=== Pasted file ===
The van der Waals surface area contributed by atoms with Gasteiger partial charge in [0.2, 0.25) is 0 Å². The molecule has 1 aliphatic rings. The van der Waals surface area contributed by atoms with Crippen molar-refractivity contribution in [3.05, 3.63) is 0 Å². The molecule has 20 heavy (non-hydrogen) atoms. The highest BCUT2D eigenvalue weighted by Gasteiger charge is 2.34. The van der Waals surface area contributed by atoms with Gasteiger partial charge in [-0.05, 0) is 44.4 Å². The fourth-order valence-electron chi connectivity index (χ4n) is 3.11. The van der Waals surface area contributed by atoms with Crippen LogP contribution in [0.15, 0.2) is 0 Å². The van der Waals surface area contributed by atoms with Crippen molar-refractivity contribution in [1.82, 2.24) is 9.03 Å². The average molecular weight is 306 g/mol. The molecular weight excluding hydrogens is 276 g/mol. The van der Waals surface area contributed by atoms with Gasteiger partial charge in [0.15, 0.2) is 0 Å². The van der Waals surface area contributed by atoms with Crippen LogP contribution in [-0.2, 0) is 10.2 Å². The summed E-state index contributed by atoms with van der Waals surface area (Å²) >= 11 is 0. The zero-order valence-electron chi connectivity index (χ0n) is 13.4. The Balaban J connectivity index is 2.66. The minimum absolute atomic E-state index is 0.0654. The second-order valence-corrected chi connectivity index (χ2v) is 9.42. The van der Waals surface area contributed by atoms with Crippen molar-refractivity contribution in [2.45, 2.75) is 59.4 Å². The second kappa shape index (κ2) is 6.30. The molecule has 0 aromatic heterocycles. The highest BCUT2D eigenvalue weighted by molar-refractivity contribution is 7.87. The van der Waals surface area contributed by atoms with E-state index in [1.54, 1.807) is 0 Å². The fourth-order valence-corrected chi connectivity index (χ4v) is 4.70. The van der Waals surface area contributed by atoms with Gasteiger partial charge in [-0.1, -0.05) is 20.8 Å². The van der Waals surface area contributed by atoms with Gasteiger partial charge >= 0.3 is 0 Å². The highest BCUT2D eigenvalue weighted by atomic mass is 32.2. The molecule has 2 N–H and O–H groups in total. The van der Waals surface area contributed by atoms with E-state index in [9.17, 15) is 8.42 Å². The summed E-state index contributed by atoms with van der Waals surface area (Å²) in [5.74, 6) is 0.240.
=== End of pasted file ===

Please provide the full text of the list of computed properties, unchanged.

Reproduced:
The van der Waals surface area contributed by atoms with Gasteiger partial charge in [0.2, 0.25) is 0 Å². The molecule has 1 aliphatic rings. The van der Waals surface area contributed by atoms with Crippen molar-refractivity contribution in [3.05, 3.63) is 0 Å². The molecule has 20 heavy (non-hydrogen) atoms. The highest BCUT2D eigenvalue weighted by Gasteiger charge is 2.34. The van der Waals surface area contributed by atoms with Gasteiger partial charge in [-0.05, 0) is 44.4 Å². The fourth-order valence-electron chi connectivity index (χ4n) is 3.11. The van der Waals surface area contributed by atoms with Crippen LogP contribution in [0.15, 0.2) is 0 Å². The van der Waals surface area contributed by atoms with Crippen molar-refractivity contribution in [1.82, 2.24) is 9.03 Å². The average molecular weight is 306 g/mol. The molecular weight excluding hydrogens is 276 g/mol. The van der Waals surface area contributed by atoms with Gasteiger partial charge in [0.15, 0.2) is 0 Å². The van der Waals surface area contributed by atoms with Crippen LogP contribution in [-0.2, 0) is 10.2 Å². The summed E-state index contributed by atoms with van der Waals surface area (Å²) >= 11 is 0. The zero-order valence-electron chi connectivity index (χ0n) is 13.4. The Balaban J connectivity index is 2.66. The minimum absolute atomic E-state index is 0.0654. The second-order valence-corrected chi connectivity index (χ2v) is 9.42. The van der Waals surface area contributed by atoms with Crippen molar-refractivity contribution in [2.45, 2.75) is 59.4 Å². The second kappa shape index (κ2) is 6.30. The molecule has 0 aromatic heterocycles. The highest BCUT2D eigenvalue weighted by molar-refractivity contribution is 7.87. The van der Waals surface area contributed by atoms with E-state index in [1.54, 1.807) is 0 Å². The fourth-order valence-corrected chi connectivity index (χ4v) is 4.70. The van der Waals surface area contributed by atoms with Gasteiger partial charge in [-0.1, -0.05) is 20.8 Å². The van der Waals surface area contributed by atoms with Gasteiger partial charge >= 0.3 is 0 Å². The highest BCUT2D eigenvalue weighted by atomic mass is 32.2. The molecule has 2 N–H and O–H groups in total. The van der Waals surface area contributed by atoms with E-state index in [9.17, 15) is 8.42 Å². The summed E-state index contributed by atoms with van der Waals surface area (Å²) in [5.74, 6) is 0.240.